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  • For this book, you perform a number of immersive experiments on yourself as you explore this idea of the "negative path" toward happiness...but for the rest of us, day-to-day, how can we begin to shift our thinking and attempt to journey down this "negative path", ourselves?
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  • Well, even I'm not doing that subway experiment or going on residential meditation retreats on a day-to-day basis… On the one hand, this is a perspective shift, so it's less a question of specific tips-and-tricks than it is of gradually coming to perceive "negative" emotions and experiences in a different way. But there are tips and tricks too! Even five minutes' meditation a day is *vastly* better than nothing. That Stoic question – "what's the worst that could actually happen here?" – is one I ask all the time, as a great path to peace of mind. Or Eckhart Tolle's question: "do you have a problem *right now*?" (You very often don't.) You can set more process goals than outcome goals; you can make a point of discussing failures instead of trying to pretend they didn't happen; you can download one of those rather alarming iPad apps that guesstimates when you're going to die and then shows a countdown clock, because "memento mori" is a classic example of the negative path to happiness…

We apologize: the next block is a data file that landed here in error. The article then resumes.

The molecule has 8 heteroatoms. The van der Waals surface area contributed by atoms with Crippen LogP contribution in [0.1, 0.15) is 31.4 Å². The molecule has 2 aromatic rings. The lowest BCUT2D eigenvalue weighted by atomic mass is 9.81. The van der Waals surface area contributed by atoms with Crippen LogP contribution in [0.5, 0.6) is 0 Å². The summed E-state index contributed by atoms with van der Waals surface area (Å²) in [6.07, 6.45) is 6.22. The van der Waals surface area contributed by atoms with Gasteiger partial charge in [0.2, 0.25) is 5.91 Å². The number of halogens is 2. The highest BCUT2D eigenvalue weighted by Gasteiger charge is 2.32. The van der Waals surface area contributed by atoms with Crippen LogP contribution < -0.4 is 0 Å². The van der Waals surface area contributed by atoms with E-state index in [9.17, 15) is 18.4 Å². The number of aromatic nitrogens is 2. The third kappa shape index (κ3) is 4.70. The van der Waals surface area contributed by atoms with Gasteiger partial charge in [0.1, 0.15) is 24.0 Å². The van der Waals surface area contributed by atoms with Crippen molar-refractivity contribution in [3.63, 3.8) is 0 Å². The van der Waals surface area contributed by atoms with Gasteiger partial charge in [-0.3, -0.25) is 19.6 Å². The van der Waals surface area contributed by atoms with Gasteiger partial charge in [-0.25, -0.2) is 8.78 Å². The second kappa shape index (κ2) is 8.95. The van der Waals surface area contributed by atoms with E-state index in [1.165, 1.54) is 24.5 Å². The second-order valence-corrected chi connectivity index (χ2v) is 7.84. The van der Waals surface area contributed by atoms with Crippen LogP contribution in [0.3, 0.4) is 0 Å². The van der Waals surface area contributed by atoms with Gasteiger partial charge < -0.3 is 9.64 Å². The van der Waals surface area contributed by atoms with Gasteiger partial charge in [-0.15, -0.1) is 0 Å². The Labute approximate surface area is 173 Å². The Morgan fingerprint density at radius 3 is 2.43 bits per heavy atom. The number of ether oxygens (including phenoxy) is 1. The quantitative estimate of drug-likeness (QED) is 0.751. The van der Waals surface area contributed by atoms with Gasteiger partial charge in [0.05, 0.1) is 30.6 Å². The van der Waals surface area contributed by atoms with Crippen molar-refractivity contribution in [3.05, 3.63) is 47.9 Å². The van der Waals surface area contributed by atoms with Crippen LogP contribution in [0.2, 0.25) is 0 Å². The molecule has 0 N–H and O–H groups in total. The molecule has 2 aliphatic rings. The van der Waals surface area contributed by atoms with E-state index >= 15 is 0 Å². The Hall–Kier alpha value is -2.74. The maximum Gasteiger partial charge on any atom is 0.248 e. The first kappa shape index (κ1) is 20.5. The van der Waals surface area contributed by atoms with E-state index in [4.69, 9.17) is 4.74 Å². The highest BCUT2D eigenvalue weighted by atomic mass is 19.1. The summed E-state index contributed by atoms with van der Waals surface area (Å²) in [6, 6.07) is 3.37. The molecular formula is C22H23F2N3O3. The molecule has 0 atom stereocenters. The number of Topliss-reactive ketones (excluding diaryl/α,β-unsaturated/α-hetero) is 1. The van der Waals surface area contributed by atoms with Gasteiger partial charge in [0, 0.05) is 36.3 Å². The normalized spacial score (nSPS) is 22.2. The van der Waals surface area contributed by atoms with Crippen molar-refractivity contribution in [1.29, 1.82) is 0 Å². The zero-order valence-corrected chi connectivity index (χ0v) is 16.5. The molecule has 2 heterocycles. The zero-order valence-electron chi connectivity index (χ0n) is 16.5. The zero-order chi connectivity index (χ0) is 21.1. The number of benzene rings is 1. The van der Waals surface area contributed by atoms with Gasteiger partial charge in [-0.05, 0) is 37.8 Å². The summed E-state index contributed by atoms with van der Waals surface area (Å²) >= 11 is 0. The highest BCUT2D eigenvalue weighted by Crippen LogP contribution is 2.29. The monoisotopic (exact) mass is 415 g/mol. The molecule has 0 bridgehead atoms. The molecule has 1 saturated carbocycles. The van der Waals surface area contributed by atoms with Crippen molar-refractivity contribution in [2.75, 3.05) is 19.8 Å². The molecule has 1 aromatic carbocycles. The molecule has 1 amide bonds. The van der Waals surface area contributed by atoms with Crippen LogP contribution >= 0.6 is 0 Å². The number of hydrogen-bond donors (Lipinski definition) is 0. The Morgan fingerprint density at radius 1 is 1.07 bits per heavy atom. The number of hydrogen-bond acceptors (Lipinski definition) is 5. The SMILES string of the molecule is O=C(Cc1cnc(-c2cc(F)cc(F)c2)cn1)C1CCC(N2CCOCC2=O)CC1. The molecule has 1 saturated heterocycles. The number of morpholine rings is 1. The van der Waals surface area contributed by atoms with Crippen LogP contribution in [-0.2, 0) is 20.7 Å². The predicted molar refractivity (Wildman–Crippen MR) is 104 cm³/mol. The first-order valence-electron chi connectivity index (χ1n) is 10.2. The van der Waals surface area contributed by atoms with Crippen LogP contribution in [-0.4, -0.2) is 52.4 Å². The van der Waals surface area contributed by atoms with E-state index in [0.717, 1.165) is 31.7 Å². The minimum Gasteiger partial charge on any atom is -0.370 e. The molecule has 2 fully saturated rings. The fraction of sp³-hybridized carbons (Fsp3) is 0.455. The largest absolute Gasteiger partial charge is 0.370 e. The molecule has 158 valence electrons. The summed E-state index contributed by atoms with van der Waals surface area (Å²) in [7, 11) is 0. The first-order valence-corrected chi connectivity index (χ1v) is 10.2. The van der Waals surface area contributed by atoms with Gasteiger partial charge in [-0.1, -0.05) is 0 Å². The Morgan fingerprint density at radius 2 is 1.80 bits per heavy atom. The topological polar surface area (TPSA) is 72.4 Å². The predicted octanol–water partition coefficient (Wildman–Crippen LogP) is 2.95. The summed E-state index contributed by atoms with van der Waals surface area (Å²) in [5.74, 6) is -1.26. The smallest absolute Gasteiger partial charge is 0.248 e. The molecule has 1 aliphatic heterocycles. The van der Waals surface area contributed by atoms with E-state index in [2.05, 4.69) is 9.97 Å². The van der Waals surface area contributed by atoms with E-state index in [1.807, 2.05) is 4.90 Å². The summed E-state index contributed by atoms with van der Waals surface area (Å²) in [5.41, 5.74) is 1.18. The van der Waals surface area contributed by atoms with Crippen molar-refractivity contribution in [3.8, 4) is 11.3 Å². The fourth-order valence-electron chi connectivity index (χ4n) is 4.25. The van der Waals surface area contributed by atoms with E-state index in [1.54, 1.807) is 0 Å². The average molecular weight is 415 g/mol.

I've really enjoyed this past hour and answering some excellent questions – thank you!
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  • Thank you, Oliver, this has been fascinating. Your book, and this conversation, have given us a lot to think about...I'm sorry we didn't have time to get to everyone's questions in this hour, but do head over to Twitter and ask Oliver your questions there -- his Twitter handle is @oliverburkeman.